than conventional radiography as a morphometric tool. Since its
inception, computed tomography has provided quantitative
measurements for many different biological systems and has
been used in pre- and post-surgical mapping procedures, the
evaluation of developmental and regressive dental
abnormalities, facial trauma, and temporo mandibular joint
RADIATION DOSAGE FOR CT
1.536 rad for
a single section
1.8432 rad for
Estimated dose to the centre of the condyle
with CT is 180mR
NEW TOM SCANNER
The NewTom 900 scanner uses a cone‑ shaped x‑ ray
beam that is large enough to encompass the region of
interest. This type of beam uses the x‑ ray emissions
very efficiently, thus reducing the absorbed dose to
the patient. This type of beam also allows for the
acquisition of the image data in 1 revolution of the
x‑ ray source and detector without the need for patient
movement. These attributes make this system more
efficient and mechanically simpler than others, and
thus it can be designed for specific purposes, such as
imaging the maxillofacial region.
The NewTom 9000 volume imaging technique uses the
principle of tomo synthesis or cone‑ beamed CT because of the
shape of the x‑ ray beam
In a single scan, the x‑ ray source and a reciprocating x‑ ray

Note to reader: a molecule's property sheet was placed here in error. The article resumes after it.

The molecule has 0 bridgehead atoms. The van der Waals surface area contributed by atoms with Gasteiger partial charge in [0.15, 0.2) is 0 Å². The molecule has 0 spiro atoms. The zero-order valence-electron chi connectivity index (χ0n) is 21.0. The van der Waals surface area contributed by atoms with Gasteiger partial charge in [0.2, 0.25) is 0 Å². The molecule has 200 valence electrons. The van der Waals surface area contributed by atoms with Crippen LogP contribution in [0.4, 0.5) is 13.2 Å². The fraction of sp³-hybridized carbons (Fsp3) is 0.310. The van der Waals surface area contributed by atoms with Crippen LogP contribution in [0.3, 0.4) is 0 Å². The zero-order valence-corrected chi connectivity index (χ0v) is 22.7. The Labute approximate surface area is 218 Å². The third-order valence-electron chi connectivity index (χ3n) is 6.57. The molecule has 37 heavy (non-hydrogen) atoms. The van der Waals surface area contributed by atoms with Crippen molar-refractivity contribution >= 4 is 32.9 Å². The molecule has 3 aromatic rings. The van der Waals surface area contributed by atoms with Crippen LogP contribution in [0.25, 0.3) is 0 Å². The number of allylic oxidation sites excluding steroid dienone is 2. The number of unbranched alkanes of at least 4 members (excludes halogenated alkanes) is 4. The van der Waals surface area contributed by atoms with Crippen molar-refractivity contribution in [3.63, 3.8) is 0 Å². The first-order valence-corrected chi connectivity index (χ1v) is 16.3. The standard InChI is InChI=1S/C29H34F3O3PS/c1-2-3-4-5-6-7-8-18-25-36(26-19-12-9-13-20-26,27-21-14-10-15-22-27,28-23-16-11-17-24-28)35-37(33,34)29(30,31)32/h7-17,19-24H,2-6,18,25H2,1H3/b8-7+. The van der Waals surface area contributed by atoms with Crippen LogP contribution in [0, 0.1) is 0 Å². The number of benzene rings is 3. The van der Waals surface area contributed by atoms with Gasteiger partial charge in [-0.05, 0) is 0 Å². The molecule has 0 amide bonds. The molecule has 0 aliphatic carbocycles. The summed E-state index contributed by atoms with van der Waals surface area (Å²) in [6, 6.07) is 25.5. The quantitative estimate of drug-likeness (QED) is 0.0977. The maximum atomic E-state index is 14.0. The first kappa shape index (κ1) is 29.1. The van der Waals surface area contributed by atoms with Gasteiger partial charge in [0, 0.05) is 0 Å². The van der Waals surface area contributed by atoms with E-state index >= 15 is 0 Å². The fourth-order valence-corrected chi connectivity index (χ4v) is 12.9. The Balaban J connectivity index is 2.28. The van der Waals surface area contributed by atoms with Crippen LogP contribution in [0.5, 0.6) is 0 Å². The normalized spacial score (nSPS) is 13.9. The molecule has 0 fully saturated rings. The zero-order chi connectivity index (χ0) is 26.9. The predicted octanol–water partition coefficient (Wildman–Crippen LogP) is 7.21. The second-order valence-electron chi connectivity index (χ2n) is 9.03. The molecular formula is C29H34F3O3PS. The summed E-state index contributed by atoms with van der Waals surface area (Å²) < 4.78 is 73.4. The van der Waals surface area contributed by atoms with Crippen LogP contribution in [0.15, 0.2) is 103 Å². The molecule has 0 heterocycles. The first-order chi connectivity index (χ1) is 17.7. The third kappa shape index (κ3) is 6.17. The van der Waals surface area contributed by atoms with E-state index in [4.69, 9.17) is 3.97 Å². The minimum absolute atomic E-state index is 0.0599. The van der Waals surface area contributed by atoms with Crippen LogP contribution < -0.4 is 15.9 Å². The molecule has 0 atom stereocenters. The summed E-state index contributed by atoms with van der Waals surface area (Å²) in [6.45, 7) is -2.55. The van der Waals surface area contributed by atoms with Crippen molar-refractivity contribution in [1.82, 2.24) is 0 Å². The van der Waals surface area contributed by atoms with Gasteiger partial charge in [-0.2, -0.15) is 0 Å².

sensor rotate around the patient's head and acquire 360
pictures (1 image per degree of rotation) in 17 seconds of
accumulated exposure time. The entire maxillofacial volume
(13‑ cm‑ diameter field of view) is enraged, and the patient
receives an absorbed dose similar to a peri apical survey of the
The 360 acquired images undergo a
primary reconstruction to
replicate the patient's anatomy into
a single 3D volume that comprises
voxels similar to those of a Rubik's
cube. Each voxel is small
(0.29 mm for each of the cube faces),
thus the image has a relatively high
The New Tom 9000 Volume scan has been extremely valuable for
investigating impacted teeth, temporo mandibular joints, implant
planning, and pathology.
Three-dimensional scans can give valuable information about
areas of the dentition, such as the position of the maxillary incisor
roots relative to the lingual cortical border of the palate to plan
retraction, the amount of bone in the posterior maxilla available
for distalization, the amount of bone lateral to the maxillary
buccal segments available for dental rather than skeletal
expansion, airway information on the pharynx and nasal passages,
maxillary root proximity to the maxillary sinus, and the position
of the mandibular incisor roots in bone.